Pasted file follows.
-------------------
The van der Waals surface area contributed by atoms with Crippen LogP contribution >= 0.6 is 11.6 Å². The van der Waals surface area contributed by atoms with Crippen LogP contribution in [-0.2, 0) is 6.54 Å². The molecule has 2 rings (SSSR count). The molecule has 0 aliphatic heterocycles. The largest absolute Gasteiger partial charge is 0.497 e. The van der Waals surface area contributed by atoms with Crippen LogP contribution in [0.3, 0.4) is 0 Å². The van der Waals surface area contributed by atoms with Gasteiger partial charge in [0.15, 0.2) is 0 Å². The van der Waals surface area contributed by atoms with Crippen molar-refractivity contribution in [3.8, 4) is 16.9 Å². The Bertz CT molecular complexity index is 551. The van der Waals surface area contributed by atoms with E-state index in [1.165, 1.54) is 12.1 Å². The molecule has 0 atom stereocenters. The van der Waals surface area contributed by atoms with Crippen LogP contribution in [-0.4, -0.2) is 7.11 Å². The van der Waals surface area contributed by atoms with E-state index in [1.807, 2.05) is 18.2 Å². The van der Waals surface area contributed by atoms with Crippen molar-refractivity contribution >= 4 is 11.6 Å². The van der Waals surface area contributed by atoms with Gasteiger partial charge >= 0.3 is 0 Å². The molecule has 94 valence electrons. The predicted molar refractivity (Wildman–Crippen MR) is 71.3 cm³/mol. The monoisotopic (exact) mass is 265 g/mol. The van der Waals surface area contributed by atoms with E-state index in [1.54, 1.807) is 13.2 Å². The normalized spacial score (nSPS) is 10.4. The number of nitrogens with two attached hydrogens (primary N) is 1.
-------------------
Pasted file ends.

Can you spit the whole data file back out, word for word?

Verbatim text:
The van der Waals surface area contributed by atoms with Crippen LogP contribution >= 0.6 is 11.6 Å². The van der Waals surface area contributed by atoms with Crippen LogP contribution in [-0.2, 0) is 6.54 Å². The molecule has 2 rings (SSSR count). The molecule has 0 aliphatic heterocycles. The largest absolute Gasteiger partial charge is 0.497 e. The van der Waals surface area contributed by atoms with Crippen LogP contribution in [0.3, 0.4) is 0 Å². The van der Waals surface area contributed by atoms with Gasteiger partial charge in [0.15, 0.2) is 0 Å². The van der Waals surface area contributed by atoms with Crippen molar-refractivity contribution in [3.8, 4) is 16.9 Å². The Bertz CT molecular complexity index is 551. The van der Waals surface area contributed by atoms with E-state index in [1.165, 1.54) is 12.1 Å². The molecule has 0 atom stereocenters. The van der Waals surface area contributed by atoms with Crippen LogP contribution in [-0.4, -0.2) is 7.11 Å². The van der Waals surface area contributed by atoms with E-state index in [1.807, 2.05) is 18.2 Å². The van der Waals surface area contributed by atoms with Crippen molar-refractivity contribution >= 4 is 11.6 Å². The van der Waals surface area contributed by atoms with Gasteiger partial charge >= 0.3 is 0 Å². The molecule has 94 valence electrons. The predicted molar refractivity (Wildman–Crippen MR) is 71.3 cm³/mol. The monoisotopic (exact) mass is 265 g/mol. The van der Waals surface area contributed by atoms with E-state index in [1.54, 1.807) is 13.2 Å². The normalized spacial score (nSPS) is 10.4. The number of nitrogens with two attached hydrogens (primary N) is 1.